SALT LAKE CITY — George Hill is an admitted perfectionist.
With that in mind, he was probably more upset about missing a long jumper with his toe on the 3-point line in the first quarter of Friday’s game than he was satisfied with scoring seven early points.
"I think I’m my worst critic. I’m very critical of myself," Hill said. "I really judge myself hard after games. The good part is a couple of them we’ve been winning. That's what’s most important."
Even though it seems Hill's re-entry into the rotation after his medical issues has been seamless on three separate occasions this year, the 30-year-old point guard's game isn't where he'd like it to be yet.
"You guys say I don’t look rusty. I feel super rusty," Hill said. "I think personally as a player for myself, I feel off, but if you guys say I don’t look it then thank (heaven) for that."
Hill says he's feeling better physically.
The sprained left big toe that kept him out of 13 games?
"It's fine," he said.
The head trauma that forced him to go through the NBA's concussion protocol?
"I'm good there, too," he added.
Outsiders couldn't find too much fault in Hill's game on Friday, especially in the third quarter when he scored 10 points to help the Jazz break open a tight game.
Hill finished with 22 points, four rebounds and one assist in Utah's 110-77 rout of Detroit in what seemed to be another step in the right direction.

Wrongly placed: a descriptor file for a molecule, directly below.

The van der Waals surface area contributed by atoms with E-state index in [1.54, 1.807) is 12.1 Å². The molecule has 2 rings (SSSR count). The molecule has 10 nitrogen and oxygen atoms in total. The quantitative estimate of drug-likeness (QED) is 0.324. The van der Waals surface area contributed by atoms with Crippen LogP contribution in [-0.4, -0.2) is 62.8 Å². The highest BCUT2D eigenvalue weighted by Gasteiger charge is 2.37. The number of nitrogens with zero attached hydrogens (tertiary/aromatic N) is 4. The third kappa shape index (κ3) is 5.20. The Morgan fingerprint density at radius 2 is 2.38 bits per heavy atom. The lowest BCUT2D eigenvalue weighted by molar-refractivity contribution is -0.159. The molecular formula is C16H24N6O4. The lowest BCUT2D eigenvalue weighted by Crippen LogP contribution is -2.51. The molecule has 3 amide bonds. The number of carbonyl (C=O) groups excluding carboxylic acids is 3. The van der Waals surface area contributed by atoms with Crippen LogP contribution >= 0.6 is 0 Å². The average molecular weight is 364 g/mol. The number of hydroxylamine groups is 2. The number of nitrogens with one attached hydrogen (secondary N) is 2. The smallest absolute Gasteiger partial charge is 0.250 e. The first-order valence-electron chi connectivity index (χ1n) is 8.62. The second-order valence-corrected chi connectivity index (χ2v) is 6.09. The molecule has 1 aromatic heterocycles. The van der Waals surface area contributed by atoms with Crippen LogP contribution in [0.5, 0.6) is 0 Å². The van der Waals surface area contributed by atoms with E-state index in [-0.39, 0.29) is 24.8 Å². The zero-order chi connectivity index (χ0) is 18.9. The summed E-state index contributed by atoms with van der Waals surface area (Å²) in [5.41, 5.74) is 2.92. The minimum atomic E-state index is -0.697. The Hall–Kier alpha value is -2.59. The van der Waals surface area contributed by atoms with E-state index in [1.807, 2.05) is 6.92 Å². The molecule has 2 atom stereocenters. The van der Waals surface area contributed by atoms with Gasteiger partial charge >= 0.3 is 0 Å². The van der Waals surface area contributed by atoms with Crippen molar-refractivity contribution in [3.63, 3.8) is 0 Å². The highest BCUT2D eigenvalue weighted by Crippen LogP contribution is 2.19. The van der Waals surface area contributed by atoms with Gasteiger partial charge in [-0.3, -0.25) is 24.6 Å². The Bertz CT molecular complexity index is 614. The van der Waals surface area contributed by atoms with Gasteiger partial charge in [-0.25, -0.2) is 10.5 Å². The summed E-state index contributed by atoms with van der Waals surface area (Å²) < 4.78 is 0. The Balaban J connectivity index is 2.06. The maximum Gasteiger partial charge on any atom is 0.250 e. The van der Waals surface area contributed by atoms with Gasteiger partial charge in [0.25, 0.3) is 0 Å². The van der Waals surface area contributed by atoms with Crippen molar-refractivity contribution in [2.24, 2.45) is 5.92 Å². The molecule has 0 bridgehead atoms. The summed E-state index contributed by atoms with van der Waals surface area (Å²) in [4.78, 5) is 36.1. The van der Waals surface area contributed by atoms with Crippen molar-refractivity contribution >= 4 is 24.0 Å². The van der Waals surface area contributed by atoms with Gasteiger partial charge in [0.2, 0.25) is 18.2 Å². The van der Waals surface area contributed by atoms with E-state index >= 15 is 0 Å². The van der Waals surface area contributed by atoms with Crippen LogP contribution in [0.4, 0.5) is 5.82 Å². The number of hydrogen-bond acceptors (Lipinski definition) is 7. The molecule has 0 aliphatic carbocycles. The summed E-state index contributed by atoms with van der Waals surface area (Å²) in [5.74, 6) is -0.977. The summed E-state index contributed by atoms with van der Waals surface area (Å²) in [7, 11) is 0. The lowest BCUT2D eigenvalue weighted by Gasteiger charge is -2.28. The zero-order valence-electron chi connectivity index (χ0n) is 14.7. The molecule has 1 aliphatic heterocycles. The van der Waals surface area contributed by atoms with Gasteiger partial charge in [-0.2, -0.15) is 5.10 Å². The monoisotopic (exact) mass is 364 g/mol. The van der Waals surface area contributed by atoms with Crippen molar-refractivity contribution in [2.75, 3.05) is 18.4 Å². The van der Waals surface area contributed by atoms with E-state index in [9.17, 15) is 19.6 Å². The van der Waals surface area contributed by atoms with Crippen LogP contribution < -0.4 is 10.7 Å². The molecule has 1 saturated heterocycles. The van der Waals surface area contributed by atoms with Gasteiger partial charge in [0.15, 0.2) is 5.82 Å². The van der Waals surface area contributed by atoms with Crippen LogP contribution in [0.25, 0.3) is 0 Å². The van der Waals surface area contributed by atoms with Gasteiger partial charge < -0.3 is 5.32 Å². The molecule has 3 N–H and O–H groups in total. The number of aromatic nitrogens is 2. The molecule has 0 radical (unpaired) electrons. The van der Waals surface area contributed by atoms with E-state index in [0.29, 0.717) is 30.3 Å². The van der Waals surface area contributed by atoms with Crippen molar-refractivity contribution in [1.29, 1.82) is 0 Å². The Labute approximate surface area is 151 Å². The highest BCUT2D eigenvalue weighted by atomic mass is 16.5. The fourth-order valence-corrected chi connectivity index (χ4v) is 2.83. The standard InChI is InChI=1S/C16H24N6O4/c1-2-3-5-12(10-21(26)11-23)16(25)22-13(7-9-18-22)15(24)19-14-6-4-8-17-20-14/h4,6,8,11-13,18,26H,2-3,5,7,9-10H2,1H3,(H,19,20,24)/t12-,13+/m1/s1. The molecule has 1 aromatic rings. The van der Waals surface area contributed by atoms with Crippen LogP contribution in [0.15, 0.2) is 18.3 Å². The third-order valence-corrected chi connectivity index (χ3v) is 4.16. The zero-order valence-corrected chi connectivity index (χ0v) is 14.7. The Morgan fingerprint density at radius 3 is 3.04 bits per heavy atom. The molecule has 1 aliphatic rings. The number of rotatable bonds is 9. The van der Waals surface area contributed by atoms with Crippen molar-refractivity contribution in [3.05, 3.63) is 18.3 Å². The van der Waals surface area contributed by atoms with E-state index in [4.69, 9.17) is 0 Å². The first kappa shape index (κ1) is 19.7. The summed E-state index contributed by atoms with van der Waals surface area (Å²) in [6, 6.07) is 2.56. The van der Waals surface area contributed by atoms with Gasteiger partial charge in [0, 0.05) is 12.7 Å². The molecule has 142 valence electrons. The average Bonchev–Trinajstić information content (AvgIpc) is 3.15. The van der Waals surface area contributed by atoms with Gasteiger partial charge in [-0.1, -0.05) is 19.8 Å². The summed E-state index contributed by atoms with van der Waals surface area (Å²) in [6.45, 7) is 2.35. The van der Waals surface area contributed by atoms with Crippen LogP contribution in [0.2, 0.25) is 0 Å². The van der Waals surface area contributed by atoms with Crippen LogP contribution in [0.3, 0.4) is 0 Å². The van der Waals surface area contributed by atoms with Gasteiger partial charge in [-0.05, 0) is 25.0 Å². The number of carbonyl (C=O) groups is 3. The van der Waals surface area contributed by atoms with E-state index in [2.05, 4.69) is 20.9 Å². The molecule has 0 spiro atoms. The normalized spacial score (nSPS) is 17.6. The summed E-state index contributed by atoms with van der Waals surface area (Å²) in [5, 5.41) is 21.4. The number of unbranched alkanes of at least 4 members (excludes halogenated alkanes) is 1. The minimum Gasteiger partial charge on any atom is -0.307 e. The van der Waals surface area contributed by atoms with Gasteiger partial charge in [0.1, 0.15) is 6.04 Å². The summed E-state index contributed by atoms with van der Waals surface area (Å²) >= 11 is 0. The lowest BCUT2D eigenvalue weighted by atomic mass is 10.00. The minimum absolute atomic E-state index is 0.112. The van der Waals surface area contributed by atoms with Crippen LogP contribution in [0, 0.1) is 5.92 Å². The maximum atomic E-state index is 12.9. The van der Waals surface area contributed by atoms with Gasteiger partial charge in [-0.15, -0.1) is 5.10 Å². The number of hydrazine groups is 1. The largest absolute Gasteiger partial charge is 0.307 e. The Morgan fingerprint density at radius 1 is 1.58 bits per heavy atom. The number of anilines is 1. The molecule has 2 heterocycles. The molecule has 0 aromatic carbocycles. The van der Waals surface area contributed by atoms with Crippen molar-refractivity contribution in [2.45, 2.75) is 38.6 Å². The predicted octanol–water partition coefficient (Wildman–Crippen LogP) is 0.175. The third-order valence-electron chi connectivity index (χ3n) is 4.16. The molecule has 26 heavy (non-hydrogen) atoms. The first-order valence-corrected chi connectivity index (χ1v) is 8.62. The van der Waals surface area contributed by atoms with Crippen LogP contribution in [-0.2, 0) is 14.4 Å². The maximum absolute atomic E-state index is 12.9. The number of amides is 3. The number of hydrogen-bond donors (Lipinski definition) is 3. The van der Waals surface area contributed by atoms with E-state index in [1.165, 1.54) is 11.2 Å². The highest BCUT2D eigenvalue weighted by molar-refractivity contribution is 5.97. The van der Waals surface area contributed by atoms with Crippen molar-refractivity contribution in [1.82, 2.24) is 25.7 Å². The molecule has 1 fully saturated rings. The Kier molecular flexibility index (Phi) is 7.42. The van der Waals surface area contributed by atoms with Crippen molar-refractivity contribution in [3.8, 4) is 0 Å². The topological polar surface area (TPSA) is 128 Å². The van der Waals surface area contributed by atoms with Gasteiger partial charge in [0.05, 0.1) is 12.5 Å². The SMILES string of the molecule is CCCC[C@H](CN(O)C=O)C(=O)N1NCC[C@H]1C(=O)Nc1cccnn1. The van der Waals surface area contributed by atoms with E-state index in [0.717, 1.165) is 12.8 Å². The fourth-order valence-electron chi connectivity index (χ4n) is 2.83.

Judging what the ninth-year veteran said after Thursday's practice — that "everything" needs to improve — he still wants it all to click even better.
"Your rhythm, your timing, your shot preparation, things like that. Your wind, your body fatigue, your body gets tired faster," Hill said. "It’s a lot of things that goes into that."
Hill, who has missed 24 games this season with thumb, toe, lip laceration and concussion issues, is hopeful he and the Jazz put all of their bad medical luck behind them.
Keeping him healthy seems to be a winning formula for the Jazz, who improved to 13-4 with him on the court.
"It’s a long season. It’s important for us to stay healthy for the rest of the year if we can," he said. "It’s something we really can’t control. Freak accidents happen. One thing we have to do is keep praying about it and playing hard, and let the rest take care of itself."